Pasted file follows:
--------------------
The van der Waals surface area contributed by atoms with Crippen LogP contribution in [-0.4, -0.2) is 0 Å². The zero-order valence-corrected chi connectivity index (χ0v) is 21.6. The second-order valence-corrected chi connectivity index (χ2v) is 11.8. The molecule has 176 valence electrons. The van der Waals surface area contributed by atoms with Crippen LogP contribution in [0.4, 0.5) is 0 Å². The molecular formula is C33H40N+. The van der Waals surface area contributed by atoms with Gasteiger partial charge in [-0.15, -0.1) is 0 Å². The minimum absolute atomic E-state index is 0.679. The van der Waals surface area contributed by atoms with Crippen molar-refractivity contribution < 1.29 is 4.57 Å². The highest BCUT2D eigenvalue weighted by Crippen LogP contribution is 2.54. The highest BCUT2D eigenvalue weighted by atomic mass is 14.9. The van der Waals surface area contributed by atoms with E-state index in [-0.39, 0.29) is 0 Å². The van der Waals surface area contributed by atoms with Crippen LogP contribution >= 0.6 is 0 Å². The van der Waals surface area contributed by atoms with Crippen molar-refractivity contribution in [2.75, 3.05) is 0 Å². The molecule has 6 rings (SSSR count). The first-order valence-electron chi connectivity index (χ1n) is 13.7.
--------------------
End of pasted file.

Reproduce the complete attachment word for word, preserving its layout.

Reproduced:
The van der Waals surface area contributed by atoms with Crippen LogP contribution in [-0.4, -0.2) is 0 Å². The zero-order valence-corrected chi connectivity index (χ0v) is 21.6. The second-order valence-corrected chi connectivity index (χ2v) is 11.8. The molecule has 176 valence electrons. The van der Waals surface area contributed by atoms with Crippen LogP contribution in [0.4, 0.5) is 0 Å². The molecular formula is C33H40N+. The van der Waals surface area contributed by atoms with Gasteiger partial charge in [-0.15, -0.1) is 0 Å². The minimum absolute atomic E-state index is 0.679. The van der Waals surface area contributed by atoms with Crippen molar-refractivity contribution < 1.29 is 4.57 Å². The highest BCUT2D eigenvalue weighted by Crippen LogP contribution is 2.54. The highest BCUT2D eigenvalue weighted by atomic mass is 14.9. The van der Waals surface area contributed by atoms with E-state index in [-0.39, 0.29) is 0 Å². The van der Waals surface area contributed by atoms with Crippen LogP contribution >= 0.6 is 0 Å². The van der Waals surface area contributed by atoms with Crippen molar-refractivity contribution in [2.75, 3.05) is 0 Å². The molecule has 6 rings (SSSR count). The first-order valence-electron chi connectivity index (χ1n) is 13.7.